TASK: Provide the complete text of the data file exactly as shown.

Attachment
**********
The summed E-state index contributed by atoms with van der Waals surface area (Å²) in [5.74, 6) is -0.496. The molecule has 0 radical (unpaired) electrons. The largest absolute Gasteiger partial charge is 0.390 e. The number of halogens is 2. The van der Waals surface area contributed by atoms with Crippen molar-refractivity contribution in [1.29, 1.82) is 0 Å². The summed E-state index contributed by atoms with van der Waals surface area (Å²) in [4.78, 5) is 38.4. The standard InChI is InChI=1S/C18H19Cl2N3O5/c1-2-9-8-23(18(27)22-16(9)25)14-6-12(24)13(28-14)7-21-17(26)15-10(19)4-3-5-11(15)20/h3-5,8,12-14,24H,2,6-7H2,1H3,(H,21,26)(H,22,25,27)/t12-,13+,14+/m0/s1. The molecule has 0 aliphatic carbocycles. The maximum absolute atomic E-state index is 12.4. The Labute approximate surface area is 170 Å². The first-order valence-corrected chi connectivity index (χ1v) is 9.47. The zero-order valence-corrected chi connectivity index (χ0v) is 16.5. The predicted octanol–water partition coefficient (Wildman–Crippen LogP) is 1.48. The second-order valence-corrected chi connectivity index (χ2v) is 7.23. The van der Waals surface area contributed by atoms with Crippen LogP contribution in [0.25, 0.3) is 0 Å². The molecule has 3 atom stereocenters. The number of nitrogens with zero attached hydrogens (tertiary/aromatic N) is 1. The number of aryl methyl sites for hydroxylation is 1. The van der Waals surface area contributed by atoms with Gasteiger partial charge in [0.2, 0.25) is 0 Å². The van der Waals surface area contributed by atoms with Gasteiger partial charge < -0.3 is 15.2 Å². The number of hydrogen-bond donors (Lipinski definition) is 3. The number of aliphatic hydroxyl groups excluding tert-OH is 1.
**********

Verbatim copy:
The summed E-state index contributed by atoms with van der Waals surface area (Å²) in [5.74, 6) is -0.496. The molecule has 0 radical (unpaired) electrons. The largest absolute Gasteiger partial charge is 0.390 e. The number of halogens is 2. The van der Waals surface area contributed by atoms with Crippen molar-refractivity contribution in [1.29, 1.82) is 0 Å². The summed E-state index contributed by atoms with van der Waals surface area (Å²) in [4.78, 5) is 38.4. The standard InChI is InChI=1S/C18H19Cl2N3O5/c1-2-9-8-23(18(27)22-16(9)25)14-6-12(24)13(28-14)7-21-17(26)15-10(19)4-3-5-11(15)20/h3-5,8,12-14,24H,2,6-7H2,1H3,(H,21,26)(H,22,25,27)/t12-,13+,14+/m0/s1. The molecule has 0 aliphatic carbocycles. The maximum absolute atomic E-state index is 12.4. The Labute approximate surface area is 170 Å². The first-order valence-corrected chi connectivity index (χ1v) is 9.47. The zero-order valence-corrected chi connectivity index (χ0v) is 16.5. The predicted octanol–water partition coefficient (Wildman–Crippen LogP) is 1.48. The second-order valence-corrected chi connectivity index (χ2v) is 7.23. The van der Waals surface area contributed by atoms with Crippen LogP contribution in [0.25, 0.3) is 0 Å². The molecule has 3 atom stereocenters. The number of nitrogens with zero attached hydrogens (tertiary/aromatic N) is 1. The number of aryl methyl sites for hydroxylation is 1. The van der Waals surface area contributed by atoms with Gasteiger partial charge in [0.2, 0.25) is 0 Å². The van der Waals surface area contributed by atoms with Gasteiger partial charge < -0.3 is 15.2 Å². The number of hydrogen-bond donors (Lipinski definition) is 3. The number of aliphatic hydroxyl groups excluding tert-OH is 1.